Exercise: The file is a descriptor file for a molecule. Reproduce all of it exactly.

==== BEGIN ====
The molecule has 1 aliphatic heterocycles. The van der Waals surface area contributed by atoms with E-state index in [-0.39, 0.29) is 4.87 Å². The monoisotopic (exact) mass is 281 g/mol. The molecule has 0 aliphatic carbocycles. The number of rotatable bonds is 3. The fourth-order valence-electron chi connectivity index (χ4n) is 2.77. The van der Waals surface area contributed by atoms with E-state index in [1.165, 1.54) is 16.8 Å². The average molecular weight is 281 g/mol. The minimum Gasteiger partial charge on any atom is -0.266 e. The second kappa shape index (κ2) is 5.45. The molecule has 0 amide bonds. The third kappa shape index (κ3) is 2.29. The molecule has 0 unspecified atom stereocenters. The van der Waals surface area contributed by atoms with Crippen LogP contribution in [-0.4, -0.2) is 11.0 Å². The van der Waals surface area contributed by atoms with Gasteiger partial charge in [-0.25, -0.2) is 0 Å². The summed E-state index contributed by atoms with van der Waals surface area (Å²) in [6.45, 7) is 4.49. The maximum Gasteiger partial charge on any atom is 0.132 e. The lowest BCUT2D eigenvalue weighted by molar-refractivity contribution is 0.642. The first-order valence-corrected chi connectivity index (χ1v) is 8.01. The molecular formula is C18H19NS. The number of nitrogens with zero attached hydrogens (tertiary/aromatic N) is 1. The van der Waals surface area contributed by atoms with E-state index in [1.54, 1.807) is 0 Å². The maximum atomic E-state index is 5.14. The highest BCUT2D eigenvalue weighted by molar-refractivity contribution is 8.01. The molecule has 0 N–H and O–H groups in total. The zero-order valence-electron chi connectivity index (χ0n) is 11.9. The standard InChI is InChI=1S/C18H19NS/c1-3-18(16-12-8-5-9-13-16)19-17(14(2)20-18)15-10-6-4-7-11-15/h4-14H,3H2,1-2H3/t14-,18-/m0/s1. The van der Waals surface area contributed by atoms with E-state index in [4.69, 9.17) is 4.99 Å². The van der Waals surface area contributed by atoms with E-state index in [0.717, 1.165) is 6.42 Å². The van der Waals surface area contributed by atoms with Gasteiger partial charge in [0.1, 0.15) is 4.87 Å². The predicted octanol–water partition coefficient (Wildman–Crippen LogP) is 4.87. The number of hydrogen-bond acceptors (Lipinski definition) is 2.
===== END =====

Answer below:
The molecule has 1 aliphatic heterocycles. The van der Waals surface area contributed by atoms with E-state index in [-0.39, 0.29) is 4.87 Å². The monoisotopic (exact) mass is 281 g/mol. The molecule has 0 aliphatic carbocycles. The number of rotatable bonds is 3. The fourth-order valence-electron chi connectivity index (χ4n) is 2.77. The van der Waals surface area contributed by atoms with E-state index in [1.165, 1.54) is 16.8 Å². The average molecular weight is 281 g/mol. The minimum Gasteiger partial charge on any atom is -0.266 e. The second kappa shape index (κ2) is 5.45. The molecule has 0 amide bonds. The third kappa shape index (κ3) is 2.29. The molecule has 0 unspecified atom stereocenters. The van der Waals surface area contributed by atoms with Crippen LogP contribution in [-0.4, -0.2) is 11.0 Å². The van der Waals surface area contributed by atoms with Gasteiger partial charge in [-0.25, -0.2) is 0 Å². The summed E-state index contributed by atoms with van der Waals surface area (Å²) in [6.45, 7) is 4.49. The maximum Gasteiger partial charge on any atom is 0.132 e. The lowest BCUT2D eigenvalue weighted by molar-refractivity contribution is 0.642. The first-order valence-corrected chi connectivity index (χ1v) is 8.01. The molecular formula is C18H19NS. The number of nitrogens with zero attached hydrogens (tertiary/aromatic N) is 1. The van der Waals surface area contributed by atoms with E-state index in [1.54, 1.807) is 0 Å². The maximum atomic E-state index is 5.14. The highest BCUT2D eigenvalue weighted by molar-refractivity contribution is 8.01. The molecule has 0 N–H and O–H groups in total. The zero-order valence-electron chi connectivity index (χ0n) is 11.9. The standard InChI is InChI=1S/C18H19NS/c1-3-18(16-12-8-5-9-13-16)19-17(14(2)20-18)15-10-6-4-7-11-15/h4-14H,3H2,1-2H3/t14-,18-/m0/s1. The van der Waals surface area contributed by atoms with E-state index in [4.69, 9.17) is 4.99 Å². The van der Waals surface area contributed by atoms with E-state index in [0.717, 1.165) is 6.42 Å². The van der Waals surface area contributed by atoms with Gasteiger partial charge in [0.1, 0.15) is 4.87 Å². The predicted octanol–water partition coefficient (Wildman–Crippen LogP) is 4.87. The number of hydrogen-bond acceptors (Lipinski definition) is 2.